Progesterone in Postmenopausal and Hysterectomized Patients

Progesterone in Postmenopausal and Hysterectomized Patients

Progesterone (P4) helps balance estradiol (E2) in the body, making its use in hormone replacement therapy (HRT) just as important as E2. Conventional HRT wisdom seems to claim that since progesterone’s main role is to protect the uterus from estrogen dominance, no further P4 treatment is needed once a woman completes menopause because estradiol levels significantly decrease. Along with this idea, some believe that progesterone is unnecessary to supplement after women undergo a hysterectomy.

While progesterone is known mostly for its effect on the uterus, P4 receptors are located in other parts of the body outside of the uterus as well, and have various effects on other tissues. Newer studies reveal additional effects of progesterone for bone health, hot flashes, and even sedation with implications for treatment of mood disorders. Progesterone may also be helpful for women who have undergone a hysterectomy.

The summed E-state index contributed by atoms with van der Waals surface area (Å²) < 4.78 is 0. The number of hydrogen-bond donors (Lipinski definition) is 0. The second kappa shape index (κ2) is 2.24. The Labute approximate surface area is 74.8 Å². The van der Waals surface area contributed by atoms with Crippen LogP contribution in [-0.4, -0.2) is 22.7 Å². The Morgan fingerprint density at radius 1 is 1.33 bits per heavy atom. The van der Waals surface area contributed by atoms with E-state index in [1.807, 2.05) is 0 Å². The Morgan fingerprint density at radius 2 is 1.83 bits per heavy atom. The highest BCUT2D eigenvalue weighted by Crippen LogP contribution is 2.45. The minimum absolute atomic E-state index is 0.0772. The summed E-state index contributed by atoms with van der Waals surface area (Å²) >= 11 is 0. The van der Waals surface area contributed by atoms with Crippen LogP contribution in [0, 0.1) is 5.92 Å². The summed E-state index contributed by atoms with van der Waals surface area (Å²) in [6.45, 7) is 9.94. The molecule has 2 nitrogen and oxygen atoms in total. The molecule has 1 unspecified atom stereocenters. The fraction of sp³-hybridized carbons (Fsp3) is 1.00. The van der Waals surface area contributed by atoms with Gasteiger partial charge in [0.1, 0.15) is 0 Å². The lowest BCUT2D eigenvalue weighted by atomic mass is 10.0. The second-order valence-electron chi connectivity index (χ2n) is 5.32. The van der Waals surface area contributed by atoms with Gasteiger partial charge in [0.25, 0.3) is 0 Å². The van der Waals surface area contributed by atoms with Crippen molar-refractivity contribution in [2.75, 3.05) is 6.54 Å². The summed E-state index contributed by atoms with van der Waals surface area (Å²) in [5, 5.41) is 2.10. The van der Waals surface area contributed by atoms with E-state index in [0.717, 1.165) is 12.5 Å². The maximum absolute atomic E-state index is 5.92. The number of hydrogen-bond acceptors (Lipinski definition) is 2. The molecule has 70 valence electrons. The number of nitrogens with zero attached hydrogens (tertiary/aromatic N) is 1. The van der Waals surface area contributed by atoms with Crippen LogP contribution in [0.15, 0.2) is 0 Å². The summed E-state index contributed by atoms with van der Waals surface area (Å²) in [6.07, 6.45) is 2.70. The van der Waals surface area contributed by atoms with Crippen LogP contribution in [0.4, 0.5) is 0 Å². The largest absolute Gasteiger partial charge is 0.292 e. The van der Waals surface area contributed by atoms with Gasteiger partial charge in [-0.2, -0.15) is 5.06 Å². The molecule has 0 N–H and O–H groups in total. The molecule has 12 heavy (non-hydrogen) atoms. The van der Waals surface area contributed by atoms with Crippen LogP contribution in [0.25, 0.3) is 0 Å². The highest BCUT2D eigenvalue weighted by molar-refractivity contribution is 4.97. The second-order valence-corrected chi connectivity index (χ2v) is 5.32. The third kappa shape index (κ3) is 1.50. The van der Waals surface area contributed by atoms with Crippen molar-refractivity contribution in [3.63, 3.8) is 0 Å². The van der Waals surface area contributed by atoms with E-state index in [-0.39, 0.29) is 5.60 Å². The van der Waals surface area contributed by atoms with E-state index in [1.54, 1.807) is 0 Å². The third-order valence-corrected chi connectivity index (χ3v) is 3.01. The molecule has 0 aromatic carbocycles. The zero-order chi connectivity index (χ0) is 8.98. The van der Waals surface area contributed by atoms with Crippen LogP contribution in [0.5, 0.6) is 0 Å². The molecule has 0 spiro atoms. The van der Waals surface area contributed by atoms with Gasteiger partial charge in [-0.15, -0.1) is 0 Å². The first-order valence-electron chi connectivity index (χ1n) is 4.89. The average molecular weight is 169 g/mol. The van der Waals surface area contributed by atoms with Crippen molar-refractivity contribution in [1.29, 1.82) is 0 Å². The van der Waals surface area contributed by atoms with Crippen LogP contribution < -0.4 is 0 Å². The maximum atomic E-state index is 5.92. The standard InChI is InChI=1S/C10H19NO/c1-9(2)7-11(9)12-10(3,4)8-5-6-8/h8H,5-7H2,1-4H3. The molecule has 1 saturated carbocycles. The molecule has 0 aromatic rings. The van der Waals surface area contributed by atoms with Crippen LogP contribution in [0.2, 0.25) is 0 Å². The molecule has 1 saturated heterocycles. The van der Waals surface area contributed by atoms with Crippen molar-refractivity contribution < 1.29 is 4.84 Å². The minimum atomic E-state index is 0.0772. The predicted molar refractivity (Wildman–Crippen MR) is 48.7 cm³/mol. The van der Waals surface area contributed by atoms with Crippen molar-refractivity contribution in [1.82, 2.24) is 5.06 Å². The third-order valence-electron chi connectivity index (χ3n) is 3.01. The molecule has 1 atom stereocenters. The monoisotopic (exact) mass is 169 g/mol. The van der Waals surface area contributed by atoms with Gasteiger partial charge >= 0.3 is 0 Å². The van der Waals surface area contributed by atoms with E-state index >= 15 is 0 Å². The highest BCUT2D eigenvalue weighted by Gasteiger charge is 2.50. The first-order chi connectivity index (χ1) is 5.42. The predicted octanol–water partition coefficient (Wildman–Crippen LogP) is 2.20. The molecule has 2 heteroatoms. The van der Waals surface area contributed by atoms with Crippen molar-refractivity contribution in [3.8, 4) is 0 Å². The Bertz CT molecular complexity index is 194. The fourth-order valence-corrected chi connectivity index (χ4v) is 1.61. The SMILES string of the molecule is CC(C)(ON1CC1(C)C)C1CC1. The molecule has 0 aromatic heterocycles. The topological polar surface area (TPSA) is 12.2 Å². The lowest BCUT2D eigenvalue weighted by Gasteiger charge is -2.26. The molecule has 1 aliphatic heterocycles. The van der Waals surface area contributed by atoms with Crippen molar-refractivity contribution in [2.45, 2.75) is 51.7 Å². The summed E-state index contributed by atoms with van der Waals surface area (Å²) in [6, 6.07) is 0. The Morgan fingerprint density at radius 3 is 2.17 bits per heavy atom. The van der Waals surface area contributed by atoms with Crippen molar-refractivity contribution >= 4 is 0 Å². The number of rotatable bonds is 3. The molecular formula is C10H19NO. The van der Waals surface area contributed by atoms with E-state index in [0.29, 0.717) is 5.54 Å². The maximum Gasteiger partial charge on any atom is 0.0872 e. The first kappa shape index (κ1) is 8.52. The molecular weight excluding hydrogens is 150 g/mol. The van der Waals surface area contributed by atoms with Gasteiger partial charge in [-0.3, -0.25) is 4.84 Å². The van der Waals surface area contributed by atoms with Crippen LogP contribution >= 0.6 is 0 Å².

Clinical evidence suggests that endogenous progesterone plays a role in postmenopausal bone health.

Progesterone therapy alone may have unique individual effects at treating hot flashes. A study using progesterone cream applied on the skin daily for one year improved or resolved hot flashes significantly.

Progesterone can also have significant effects on sleep. One study compared micronized progesterone 100 mg and 400 mg oral capsules to vaginal 400 mg suppositories. The results showed that postmenopausal women given progesterone 100 mg and 400 mg orally induced a hypnotic state. This implies that orally administered progesterone may be effective at promoting sleep in postmenopausal women.

PMS and postpartum depression both can occur from an abrupt dip in progesterone levels. One study found that both conditions were treated effectively with progesterone in some patients, especially as preventive treatment for PMS and postpartum depression.

Adding progesterone to estradiol or using P4 alone for HRT in postmenopausal women with or without an intact uterus may improve your quality of life by mitigating or preventing vasomotor symptoms or postmenopausal bone loss, addressing sleep issues, and potentially improving mood.

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